Let's imagine that you want to build a page that will display snapshots of your latest work. [...] In such instances, the best solution is to make PHP scan your "portfolio" folder and dynamically create the code for you. If you want to update your page with a new snapshot, all that you need to do is drag the image, and its respective thumbnail, into the appropriate folders - and PHP will do the rest. Let's build it now!

The screencast comes complete with the entire source and a link to a demo to show the end result.

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scan folder filesystem directory tutorial photo gallery screencast


Developer Tutorials Blog:
Port Scanning and Service Status Checking in PHP
June 10, 2008 @ 08:46:08

The Developer Tutorials blog has posted a new tutorial covering how to scan ports and checking a remote service's status with PHP.

Having access to the current status of public servers can empower your applications to make decisions and respond to problems automatically. Acknowledging a service is offline can also save endless support emails. In this tutorial, I'll show you how to keep track of your server status by scanning ports on your server with PHP.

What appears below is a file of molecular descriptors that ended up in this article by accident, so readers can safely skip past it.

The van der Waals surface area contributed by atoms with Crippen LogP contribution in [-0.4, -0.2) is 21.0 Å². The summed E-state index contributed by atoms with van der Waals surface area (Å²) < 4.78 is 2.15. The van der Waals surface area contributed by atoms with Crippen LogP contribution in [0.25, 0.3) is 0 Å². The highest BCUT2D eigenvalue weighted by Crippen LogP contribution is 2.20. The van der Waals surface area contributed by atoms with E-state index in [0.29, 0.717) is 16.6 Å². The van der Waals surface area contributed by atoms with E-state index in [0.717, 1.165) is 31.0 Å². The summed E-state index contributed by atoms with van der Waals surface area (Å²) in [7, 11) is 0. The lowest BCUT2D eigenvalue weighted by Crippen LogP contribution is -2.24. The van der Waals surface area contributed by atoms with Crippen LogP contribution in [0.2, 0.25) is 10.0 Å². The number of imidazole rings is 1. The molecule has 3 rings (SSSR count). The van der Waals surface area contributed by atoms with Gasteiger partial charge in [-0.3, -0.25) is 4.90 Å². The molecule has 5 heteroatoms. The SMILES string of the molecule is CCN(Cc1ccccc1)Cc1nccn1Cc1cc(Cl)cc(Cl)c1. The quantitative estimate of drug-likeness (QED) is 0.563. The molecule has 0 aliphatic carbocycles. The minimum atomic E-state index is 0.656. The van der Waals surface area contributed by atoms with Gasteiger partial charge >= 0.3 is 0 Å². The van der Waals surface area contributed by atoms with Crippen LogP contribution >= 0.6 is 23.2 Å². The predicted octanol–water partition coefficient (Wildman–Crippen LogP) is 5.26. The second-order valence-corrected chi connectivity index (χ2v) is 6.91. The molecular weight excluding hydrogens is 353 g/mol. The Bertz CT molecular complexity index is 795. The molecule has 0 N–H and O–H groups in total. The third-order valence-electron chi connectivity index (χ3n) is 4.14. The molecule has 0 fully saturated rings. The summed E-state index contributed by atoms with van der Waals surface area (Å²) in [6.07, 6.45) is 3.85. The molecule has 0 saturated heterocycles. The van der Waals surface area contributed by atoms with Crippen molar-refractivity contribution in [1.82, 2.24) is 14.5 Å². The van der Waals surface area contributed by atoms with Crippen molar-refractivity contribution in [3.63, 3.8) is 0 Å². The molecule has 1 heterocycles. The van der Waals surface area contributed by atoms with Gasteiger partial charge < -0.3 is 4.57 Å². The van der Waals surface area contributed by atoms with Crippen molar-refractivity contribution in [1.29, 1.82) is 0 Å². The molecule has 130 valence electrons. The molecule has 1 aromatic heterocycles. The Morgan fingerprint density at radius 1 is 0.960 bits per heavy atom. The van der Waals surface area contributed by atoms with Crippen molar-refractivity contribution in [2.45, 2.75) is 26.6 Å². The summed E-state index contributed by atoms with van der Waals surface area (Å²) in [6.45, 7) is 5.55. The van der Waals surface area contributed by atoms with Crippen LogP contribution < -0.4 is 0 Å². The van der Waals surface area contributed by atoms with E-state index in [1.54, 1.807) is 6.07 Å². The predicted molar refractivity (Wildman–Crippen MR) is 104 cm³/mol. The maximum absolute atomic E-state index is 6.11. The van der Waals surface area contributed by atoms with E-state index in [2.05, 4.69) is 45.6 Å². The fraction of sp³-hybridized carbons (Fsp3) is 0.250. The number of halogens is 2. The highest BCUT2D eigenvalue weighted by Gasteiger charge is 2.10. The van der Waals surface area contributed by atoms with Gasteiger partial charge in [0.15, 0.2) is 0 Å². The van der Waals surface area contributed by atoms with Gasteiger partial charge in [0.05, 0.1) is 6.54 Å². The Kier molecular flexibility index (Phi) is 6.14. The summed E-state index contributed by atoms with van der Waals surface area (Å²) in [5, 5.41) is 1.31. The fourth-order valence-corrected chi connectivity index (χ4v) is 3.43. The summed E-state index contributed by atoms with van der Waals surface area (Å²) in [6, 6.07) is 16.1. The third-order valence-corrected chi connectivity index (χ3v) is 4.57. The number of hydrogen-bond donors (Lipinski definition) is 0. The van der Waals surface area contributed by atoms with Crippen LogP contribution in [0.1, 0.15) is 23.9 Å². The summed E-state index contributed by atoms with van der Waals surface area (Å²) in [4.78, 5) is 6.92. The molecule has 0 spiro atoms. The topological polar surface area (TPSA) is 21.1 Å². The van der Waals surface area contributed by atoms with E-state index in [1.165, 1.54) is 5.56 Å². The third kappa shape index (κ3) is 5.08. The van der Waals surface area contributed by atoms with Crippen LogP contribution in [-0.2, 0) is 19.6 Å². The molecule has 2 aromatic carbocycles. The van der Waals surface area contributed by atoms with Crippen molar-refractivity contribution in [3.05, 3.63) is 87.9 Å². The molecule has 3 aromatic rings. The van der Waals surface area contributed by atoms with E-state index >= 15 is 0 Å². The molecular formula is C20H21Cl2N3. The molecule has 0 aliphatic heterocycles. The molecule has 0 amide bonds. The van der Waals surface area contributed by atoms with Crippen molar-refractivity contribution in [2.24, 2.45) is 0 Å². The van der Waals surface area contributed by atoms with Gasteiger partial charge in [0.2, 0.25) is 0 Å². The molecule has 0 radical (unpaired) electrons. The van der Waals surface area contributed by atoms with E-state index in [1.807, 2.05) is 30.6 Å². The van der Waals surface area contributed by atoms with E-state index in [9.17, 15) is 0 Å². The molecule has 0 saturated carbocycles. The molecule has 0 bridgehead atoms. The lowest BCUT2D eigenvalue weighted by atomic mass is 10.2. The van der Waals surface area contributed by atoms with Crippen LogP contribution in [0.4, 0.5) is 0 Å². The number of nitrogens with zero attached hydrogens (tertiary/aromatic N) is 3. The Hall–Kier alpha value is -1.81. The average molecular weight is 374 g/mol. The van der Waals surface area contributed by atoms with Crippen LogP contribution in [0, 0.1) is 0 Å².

They show how to check a remote instance (a socket open with a timeout) and how to run through a list of ports, looping from one to one-thousand and running an fsockopen on each. They make a sample script to show these two combined - a simple page that loops through the common protocols (HTTP, FTP, SSH, etc) and checks to see if the remote machine is running something on that port.

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port scan service status check fsockopen http ftp ssh


PHP Security Blog:
A Trio of Javascript Issues
December 01, 2006 @ 13:22:28

On the PHP Security Blog, there's three new posts that Stefan Esser has written up that demonstrate some of the more destructive uses of Javascript that he's found:

While the first two are interesting, it's the last of these that most directly applies to PHP. He gives a simple "proof of concept" that checks to see if the embedded image is the correct "size" to be related to a webserver running PHP with the expose_php setting set to "on".

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David Coallier's Blog:
Free PHP Security Scan
November 15, 2006 @ 07:06:07

David Coallier has posted about his ideas for an Open Source, free PHP security scanner:

The idea of this project is quite simple, I was thinking that offering this service to anyone who requests it could be a very nice idea. Offering to run the scan is the only way I could ensure that people are not using this scanner against any website.

Basically, his idea is to offer this service free of charge, but still restrict it to avoid malicious use. It would involve validation via an md5 hash to ensure that the website has been authorized to run it. Check out the blog entry for more details on how the scan would be run.